When watching a movie, I, who do so once a day unless some tragedy makes that impossible, am able to see connections between the movie I’m watching and other movies with the same director, screenwriter, or actors. One of my very close friends is able, when listening to music, identify aspects of it that I can’t even name, nevermind notice in a performance.34 Another is able to gloss the histor(y/ies) of any comic book you’re likely to have heard of or read. That those who have put years of effort into an art will be able to extract more significance out of it than those who haven’t isn’t new. But my inability as a musician or comic critic doesn’t substantially alter the phenomenon on display: the song or book stays the same. I am simply unable to perceive the nuances of it. Games are different. Cf. game demo videos like these, in which things happen at about the right time and in about the right way, so as to make both the characters and the environment feel appropriate. The sense that these demos show the game at its absolute best, a best in many ways inaccessible to most players, is very real. The players used for demo reels know how to play, where to look, how to make things look difficult or easy, etc. The decisions they make are informed by a great deal of knowledge about the game and its intended purpose, knowledge which I as a player might not have or care to act on. I might want the game to feel as cool as it looked in the video, but I don’t necessarily know how to make it so, or I might not be cognizant enough of the fact that I am responsible for making the game feel cool to even try.
This is by no means limited to intentional actions, either. In the Assassin’s Creed III video linked above, the player is on the brink of being shot by a line of infantrymen with muskets, only to have Connor (the main character) grab a closer enemy at the last second for use as a human shield. If I were playing, I might want to do the same thing, but since I’m not very good at games, I would probably fail to do so, instead being shot many, many times. Negative feedback like this is understandable and necessary in a game like Assassin’s Creed, but it fundamentally alters its aesthetic: Connor is a lot less of a badass when I play, even though I wish he weren’t. This problem extends to games as rightly lauded as Portal. When I play, the individual puzzles take me, on occasion, hours, which more or less destroys any sense of timing or tempo to the game, which is especially problematic in a game as short as Portal.35 Being better at the game isn’t always a help, either, as evinced by videos like this, wherein angelically skilled players are able to beat the game in around fifteen minutes, often not leaving time for the other character to finish her sentence, leaving me with a dropped jaw but almost none of the emotional impact the game has when played at a more normal speed.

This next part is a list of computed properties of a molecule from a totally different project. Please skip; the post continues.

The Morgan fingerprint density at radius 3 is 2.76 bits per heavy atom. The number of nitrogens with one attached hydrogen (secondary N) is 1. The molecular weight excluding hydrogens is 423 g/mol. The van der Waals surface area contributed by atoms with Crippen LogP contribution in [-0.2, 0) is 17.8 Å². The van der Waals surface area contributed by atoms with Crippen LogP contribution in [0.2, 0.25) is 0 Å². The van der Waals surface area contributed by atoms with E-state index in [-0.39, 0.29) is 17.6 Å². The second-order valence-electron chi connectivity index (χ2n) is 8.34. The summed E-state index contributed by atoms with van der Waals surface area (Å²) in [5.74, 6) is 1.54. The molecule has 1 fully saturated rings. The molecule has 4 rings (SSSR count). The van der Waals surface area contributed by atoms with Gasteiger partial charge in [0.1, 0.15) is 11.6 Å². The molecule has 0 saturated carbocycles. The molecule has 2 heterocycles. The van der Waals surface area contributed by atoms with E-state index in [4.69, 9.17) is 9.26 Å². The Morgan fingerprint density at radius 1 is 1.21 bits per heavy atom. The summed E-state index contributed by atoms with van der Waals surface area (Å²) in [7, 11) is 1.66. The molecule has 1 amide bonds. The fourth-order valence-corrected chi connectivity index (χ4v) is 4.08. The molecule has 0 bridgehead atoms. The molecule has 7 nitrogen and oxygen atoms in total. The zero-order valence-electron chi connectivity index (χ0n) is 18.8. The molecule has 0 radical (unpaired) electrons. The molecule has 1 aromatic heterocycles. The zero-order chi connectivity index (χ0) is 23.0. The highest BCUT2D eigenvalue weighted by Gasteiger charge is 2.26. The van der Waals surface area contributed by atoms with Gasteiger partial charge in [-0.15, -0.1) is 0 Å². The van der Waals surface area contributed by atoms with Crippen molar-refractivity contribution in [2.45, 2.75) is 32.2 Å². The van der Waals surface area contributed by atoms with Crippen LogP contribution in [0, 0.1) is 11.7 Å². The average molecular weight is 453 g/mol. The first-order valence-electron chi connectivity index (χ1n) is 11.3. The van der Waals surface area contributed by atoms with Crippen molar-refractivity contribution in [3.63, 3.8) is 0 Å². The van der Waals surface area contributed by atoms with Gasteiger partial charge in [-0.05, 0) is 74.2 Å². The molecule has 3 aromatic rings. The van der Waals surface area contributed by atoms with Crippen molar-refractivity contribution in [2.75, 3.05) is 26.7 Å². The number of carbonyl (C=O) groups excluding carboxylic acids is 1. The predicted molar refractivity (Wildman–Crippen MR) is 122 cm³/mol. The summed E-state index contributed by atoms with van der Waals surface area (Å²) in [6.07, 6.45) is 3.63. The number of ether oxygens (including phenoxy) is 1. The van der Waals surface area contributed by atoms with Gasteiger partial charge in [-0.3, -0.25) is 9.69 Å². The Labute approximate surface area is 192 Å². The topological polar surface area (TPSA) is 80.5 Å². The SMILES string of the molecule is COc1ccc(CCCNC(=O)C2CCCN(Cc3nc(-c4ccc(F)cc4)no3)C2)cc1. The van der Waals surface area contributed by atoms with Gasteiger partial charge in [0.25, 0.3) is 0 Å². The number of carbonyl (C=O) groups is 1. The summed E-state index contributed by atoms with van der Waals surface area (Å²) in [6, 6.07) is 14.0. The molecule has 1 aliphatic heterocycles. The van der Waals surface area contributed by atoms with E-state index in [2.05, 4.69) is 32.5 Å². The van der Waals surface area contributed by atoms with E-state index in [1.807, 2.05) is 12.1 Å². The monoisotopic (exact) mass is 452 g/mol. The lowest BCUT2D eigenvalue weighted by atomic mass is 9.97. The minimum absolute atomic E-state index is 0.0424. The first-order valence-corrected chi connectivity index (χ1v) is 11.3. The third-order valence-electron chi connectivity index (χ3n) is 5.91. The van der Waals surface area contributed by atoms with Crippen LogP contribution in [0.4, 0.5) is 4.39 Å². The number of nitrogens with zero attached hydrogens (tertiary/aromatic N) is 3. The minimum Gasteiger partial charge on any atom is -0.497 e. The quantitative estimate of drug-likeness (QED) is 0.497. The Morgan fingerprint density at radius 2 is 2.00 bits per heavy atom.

Games that feature an open world and allow for missions to be completed in an order that the player chooses, like Assassin’s Creed, Grand Theft Auto, Batman: Arkham City, and the upcoming Legend of Zelda game, have a story arc that the player, not the developer, dictates. There may be certain limits imposed such as being unable to enter a boss’ lair until you’ve secured the item needed to beat him/her, and of course the player can’t make things happen backwards, but the order in which a significant portion of the plot plays out is in the player’s hands. What sounds like fun and freedom is so, to an extent, but my ability to engage in side missions to make my character stronger, or faster, or more resistant to fire has knock on effects for the whole narrative. In Grand Theft Auto V, it makes a material difference when and whether the character Franklin has completed the skydiving missions. If the player waits until after a mission wherein Franklin and Michael have to rescue Michael’s son from a yacht which is being towed at highway speed, Franklin will still express hesitation about skydiving despite the fact that he has recently jumped from one moving car to another without any safety measures whatsoever. It would likely make more sense to do some skydiving first, and then work up to highway-speed, multi-car acrobatics, but this reasonable story progression is ceded in favour of the same freedom that lets me kill my horse any way I choose. One could argue, of course, that with a bit more time Rockstar North could have written an alternate path for one or both of these missions, taking into account the things the player has made Franklin do thus far, but beyond the considerable technical challenges this would pose when generalized to the (probably) thousands of ways a player could order the game, it still remains that a slightly different point would be made depending on the ordering of these events. Franklin either gets swept up into an insane world full of bizarro-Frogger,36 then decides he might as well go skydiving while he’s here, or else his skydiving prepares him for his promising future in transvehicular bodily commerce. I would argue that this is not an isolated example, and that how a story is structured is, in every one I’ve experienced, incredibly important, and that it may well be impossible to build a story in which it isn’t so without sacrificing any and all character arc at the get go.